Fleury Abbey (Floriacum), founded about 640, is one of the most celebrated Benedictine monasteries of Western Europe. It possesses the relics of St. Benedict of Nursia. Today the abbey has over forty monks and is headed by the abbot Etienne Ricaud. Fleury abbey had originally two churches, another one dedicated to St. Peter"s and another to Blessed Virgin. The church of St. Peter was demolished in the 19th century; the existing church dedicated to the Virgin pre-existed the founding of the monastery.
After the ravages of the Normans, who penetrated via the Loire and burned the monastery buildings, which suffered a catastrophic fire in 1026, Blessed Virgin" church became the great late 11th century Romanesque basilica, which occasioned the erection of a great tower, that was intended as the west front of the abbey church, which was completed in 1218. The tower of Abbot Gauzlin, resting on fifty columns, forms a unique porch. The Carolingian style church is about three hundred feet long, its transept one hundred and forty feet. The choir of the church contains the tomb of a French monarch, Philip I of France, buried there in 1108. Of the mediaeval abbey"s buildings, only this basilica survives in the modern monastery.
The 17th century Benedictine scholar Jean Mabillon accepted the traditional founding of Fleury as by Leodebaldus, abbot of St-Aignan (Orléans) about 640, in the existing Gallo-Roman villa of Floriacum, in the Vallis Aurea, the 'Golden Valley'. This was the spot selected by the Abbot of St-Aignan for his Benedictine foundation. Rigomarus was its first abbot. The most famous of the Merovingian abbots was St. Mommolus, who effected the translation of the relics there of Benedict of Nursia. The monastery underwent a season of reform in its monastic life, about 930, along the lines first laid out at Cluny. The monastery enjoyed the patronage of the Carolingian dynasty for generations; it was also central to the political ambitions of the Robertian house descended from Robert I of France, several of whom had held the title Duke of the Franks. The monk of Fleury named Helgaud (died ca 1068), was chaplain to King Robert II and wrote a brief Epitoma vitae Roberti regis. Fleury had particular significance in lending legitimacy to its patrons. Although royal and ducal patronage had material advantages, there was also a price to be paid in terms of monastic autonomy when the ducal candidate conflicted with the choice of the monastic community.Theodulphus, bishop of Orléans established at Fleury a school for young noblemen recommended there by Charlemagne. By the mid-19th century its library was one of the most comprehensive ever assembled in the West, and scholars such as Lupus of Ferrières (d. 862) traveled there to consult its texts. Later under St. Abbo of Fleury (abbot 988-1004), head of the reformed abbey school, Fleury enjoyed a second golden age; it kept up close relations with abbeys in England. Later, among the non-resident abbots in commendam were Cardinals Odet de Coligny and Antoine Sanguin in the reign of François I and Cardinal Richelieu.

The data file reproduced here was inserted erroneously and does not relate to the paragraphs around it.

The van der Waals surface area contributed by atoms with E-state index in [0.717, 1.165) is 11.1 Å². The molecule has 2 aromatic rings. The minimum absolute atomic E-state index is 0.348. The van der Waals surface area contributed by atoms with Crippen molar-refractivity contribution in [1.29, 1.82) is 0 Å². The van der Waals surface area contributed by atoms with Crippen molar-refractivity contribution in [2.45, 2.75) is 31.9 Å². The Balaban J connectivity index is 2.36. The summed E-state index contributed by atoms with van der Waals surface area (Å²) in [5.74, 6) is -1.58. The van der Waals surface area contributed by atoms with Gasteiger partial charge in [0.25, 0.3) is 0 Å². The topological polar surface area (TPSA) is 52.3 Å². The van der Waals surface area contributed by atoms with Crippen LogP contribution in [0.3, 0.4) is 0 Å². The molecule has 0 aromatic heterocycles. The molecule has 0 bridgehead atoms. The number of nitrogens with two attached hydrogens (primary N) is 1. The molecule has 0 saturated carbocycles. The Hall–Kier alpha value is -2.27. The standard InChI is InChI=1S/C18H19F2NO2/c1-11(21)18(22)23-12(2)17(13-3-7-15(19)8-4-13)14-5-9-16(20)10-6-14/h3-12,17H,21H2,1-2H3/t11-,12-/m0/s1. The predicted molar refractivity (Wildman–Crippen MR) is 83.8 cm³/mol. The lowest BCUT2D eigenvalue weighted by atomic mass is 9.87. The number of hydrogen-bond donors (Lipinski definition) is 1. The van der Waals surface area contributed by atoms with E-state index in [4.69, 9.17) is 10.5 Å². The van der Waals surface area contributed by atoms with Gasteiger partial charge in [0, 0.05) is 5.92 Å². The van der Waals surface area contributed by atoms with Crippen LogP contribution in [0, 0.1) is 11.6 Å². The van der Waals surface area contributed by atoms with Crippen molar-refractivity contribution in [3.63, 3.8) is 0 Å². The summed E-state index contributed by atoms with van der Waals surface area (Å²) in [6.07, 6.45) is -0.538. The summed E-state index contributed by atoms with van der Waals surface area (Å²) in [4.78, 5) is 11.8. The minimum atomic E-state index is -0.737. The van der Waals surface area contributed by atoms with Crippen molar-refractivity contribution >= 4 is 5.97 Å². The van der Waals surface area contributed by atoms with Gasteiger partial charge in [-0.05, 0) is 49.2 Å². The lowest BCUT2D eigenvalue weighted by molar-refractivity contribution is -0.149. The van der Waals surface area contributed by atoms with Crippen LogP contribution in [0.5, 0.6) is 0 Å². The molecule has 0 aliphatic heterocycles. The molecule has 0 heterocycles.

Like all Benedictine monasteries in France, the community was scattered by the French revolution. Nevertheless, a Benedictine presence remained continually: the parish was held by a monk disguised as a secular priest, and there were numerous attempts to restore the monastery throughout the 19th century. Finally, in 1944, the community (which had been resident at Pierre-qui-Vire) was restored to the abbey, which was rebuilt as a member of the Subiaco Congregation. The monastery is remembered each day at Evensong in Winchester Cathedral with an additional short said prayer at the conclusion of The Responses - The Fleury Prayer.
Fleury is reputed to contain the relics of St. Benedict of Nursia, the father of Western monasticism, a claim disputed by the monks of Monte Cassino. Mommolus, the second Abbot of Fleury, is said to have effected their transfer when that abbey fell into decay after the ravages of the Lombards in the seventh century. Benedict"s relics, and the Miracula S. Benedicti developed over three centuries by five monks of Fleury, including Andreas of Fleury (c.1043), attracted pilgrims, bringing wealth and fame. The monks of Monte Cassino impugned the claims of Fleury, but without ever showing any relics to make good their contention that they possess the body of the founder.References:
Easter Aquhorthies stone circle, located near Inverurie, is one of the best-preserved examples of a recumbent stone circle, and one of the few that still have their full complement of stones. It consists of a ring of nine stones, eight of which are grey granite and one red jasper. Two more grey granite stones flank a recumbent of red granite flecked with crystals and lines of quartz. The circle is particularly notable for its builders' use of polychromy in the stones, with the reddish ones situated on the SSW side and the grey ones opposite.
The placename Aquhorthies derives from a Scottish Gaelic word meaning 'field of prayer', and may indicate a 'long continuity of sanctity' between the Stone or Bronze Age circle builders and their much later Gaelic successors millennia later. The circle's surroundings were landscaped in the late 19th century, and it sits within a small fenced and walled enclosure. A stone dyke, known as a roundel, was built around the circle some time between 1847 and 1866–7.